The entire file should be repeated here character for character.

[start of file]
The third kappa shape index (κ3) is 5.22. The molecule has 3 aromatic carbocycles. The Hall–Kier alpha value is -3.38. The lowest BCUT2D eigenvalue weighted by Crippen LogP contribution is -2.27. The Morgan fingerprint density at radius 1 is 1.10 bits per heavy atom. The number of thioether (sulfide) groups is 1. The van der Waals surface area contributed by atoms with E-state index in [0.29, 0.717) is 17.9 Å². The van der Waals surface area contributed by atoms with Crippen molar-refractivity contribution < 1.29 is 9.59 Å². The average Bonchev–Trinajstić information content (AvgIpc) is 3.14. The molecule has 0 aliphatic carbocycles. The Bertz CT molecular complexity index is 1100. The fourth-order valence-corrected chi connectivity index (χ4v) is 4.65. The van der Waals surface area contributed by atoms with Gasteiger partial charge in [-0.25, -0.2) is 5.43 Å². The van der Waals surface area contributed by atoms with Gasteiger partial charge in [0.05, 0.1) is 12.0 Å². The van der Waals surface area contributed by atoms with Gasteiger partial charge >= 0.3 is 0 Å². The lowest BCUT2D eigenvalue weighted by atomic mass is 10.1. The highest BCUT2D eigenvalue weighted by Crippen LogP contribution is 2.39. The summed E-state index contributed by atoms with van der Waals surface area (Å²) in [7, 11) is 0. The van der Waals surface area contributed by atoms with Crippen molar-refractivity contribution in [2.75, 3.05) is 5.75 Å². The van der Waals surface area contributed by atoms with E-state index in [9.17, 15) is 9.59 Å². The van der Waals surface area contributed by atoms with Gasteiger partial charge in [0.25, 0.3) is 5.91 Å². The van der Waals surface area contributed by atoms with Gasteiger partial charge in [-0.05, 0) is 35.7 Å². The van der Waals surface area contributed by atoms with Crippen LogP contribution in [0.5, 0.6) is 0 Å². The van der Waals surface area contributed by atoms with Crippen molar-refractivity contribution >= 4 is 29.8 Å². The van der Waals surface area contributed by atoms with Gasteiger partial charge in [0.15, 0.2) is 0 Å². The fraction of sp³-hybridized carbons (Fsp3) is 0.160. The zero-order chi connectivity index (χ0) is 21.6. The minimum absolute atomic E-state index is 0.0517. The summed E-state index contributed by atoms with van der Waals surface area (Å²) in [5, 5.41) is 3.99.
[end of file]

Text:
The third kappa shape index (κ3) is 5.22. The molecule has 3 aromatic carbocycles. The Hall–Kier alpha value is -3.38. The lowest BCUT2D eigenvalue weighted by Crippen LogP contribution is -2.27. The Morgan fingerprint density at radius 1 is 1.10 bits per heavy atom. The number of thioether (sulfide) groups is 1. The van der Waals surface area contributed by atoms with E-state index in [0.29, 0.717) is 17.9 Å². The van der Waals surface area contributed by atoms with Crippen molar-refractivity contribution < 1.29 is 9.59 Å². The average Bonchev–Trinajstić information content (AvgIpc) is 3.14. The molecule has 0 aliphatic carbocycles. The Bertz CT molecular complexity index is 1100. The fourth-order valence-corrected chi connectivity index (χ4v) is 4.65. The van der Waals surface area contributed by atoms with Gasteiger partial charge in [-0.25, -0.2) is 5.43 Å². The van der Waals surface area contributed by atoms with Gasteiger partial charge in [0.05, 0.1) is 12.0 Å². The van der Waals surface area contributed by atoms with Gasteiger partial charge >= 0.3 is 0 Å². The lowest BCUT2D eigenvalue weighted by atomic mass is 10.1. The highest BCUT2D eigenvalue weighted by Crippen LogP contribution is 2.39. The summed E-state index contributed by atoms with van der Waals surface area (Å²) in [7, 11) is 0. The van der Waals surface area contributed by atoms with Crippen molar-refractivity contribution in [2.75, 3.05) is 5.75 Å². The van der Waals surface area contributed by atoms with E-state index in [9.17, 15) is 9.59 Å². The van der Waals surface area contributed by atoms with Gasteiger partial charge in [0.25, 0.3) is 5.91 Å². The van der Waals surface area contributed by atoms with Gasteiger partial charge in [-0.05, 0) is 35.7 Å². The van der Waals surface area contributed by atoms with Crippen LogP contribution in [0.5, 0.6) is 0 Å². The van der Waals surface area contributed by atoms with Crippen molar-refractivity contribution >= 4 is 29.8 Å². The van der Waals surface area contributed by atoms with Gasteiger partial charge in [0.15, 0.2) is 0 Å². The fraction of sp³-hybridized carbons (Fsp3) is 0.160. The zero-order chi connectivity index (χ0) is 21.6. The minimum absolute atomic E-state index is 0.0517. The summed E-state index contributed by atoms with van der Waals surface area (Å²) in [5, 5.41) is 3.99.